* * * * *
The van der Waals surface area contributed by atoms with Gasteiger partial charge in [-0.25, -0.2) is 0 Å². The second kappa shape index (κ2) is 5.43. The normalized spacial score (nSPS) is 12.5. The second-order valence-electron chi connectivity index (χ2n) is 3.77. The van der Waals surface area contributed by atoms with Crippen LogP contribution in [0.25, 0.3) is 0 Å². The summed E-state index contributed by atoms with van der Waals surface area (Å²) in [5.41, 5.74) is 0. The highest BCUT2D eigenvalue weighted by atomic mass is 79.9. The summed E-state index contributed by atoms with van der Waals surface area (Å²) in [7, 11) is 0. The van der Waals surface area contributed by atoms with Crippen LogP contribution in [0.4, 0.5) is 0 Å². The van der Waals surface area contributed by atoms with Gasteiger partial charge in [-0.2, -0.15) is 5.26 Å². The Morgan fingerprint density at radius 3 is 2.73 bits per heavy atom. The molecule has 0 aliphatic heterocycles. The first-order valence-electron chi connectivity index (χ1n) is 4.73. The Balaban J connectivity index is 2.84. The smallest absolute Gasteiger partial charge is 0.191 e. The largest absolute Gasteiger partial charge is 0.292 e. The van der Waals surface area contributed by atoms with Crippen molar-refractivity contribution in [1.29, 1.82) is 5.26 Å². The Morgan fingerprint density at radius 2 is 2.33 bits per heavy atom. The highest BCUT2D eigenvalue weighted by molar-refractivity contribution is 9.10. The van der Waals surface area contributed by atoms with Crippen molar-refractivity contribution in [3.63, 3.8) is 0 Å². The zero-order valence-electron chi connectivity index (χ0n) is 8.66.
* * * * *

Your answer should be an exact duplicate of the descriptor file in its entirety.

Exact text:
The van der Waals surface area contributed by atoms with Gasteiger partial charge in [-0.25, -0.2) is 0 Å². The second kappa shape index (κ2) is 5.43. The normalized spacial score (nSPS) is 12.5. The second-order valence-electron chi connectivity index (χ2n) is 3.77. The van der Waals surface area contributed by atoms with Crippen LogP contribution in [0.25, 0.3) is 0 Å². The summed E-state index contributed by atoms with van der Waals surface area (Å²) in [5.41, 5.74) is 0. The highest BCUT2D eigenvalue weighted by atomic mass is 79.9. The summed E-state index contributed by atoms with van der Waals surface area (Å²) in [7, 11) is 0. The van der Waals surface area contributed by atoms with Crippen LogP contribution in [0.4, 0.5) is 0 Å². The van der Waals surface area contributed by atoms with Gasteiger partial charge in [-0.2, -0.15) is 5.26 Å². The Morgan fingerprint density at radius 3 is 2.73 bits per heavy atom. The molecule has 0 aliphatic heterocycles. The first-order valence-electron chi connectivity index (χ1n) is 4.73. The Balaban J connectivity index is 2.84. The smallest absolute Gasteiger partial charge is 0.191 e. The largest absolute Gasteiger partial charge is 0.292 e. The van der Waals surface area contributed by atoms with Crippen molar-refractivity contribution in [1.29, 1.82) is 5.26 Å². The Morgan fingerprint density at radius 2 is 2.33 bits per heavy atom. The highest BCUT2D eigenvalue weighted by molar-refractivity contribution is 9.10. The van der Waals surface area contributed by atoms with Crippen molar-refractivity contribution in [3.63, 3.8) is 0 Å². The zero-order valence-electron chi connectivity index (χ0n) is 8.66.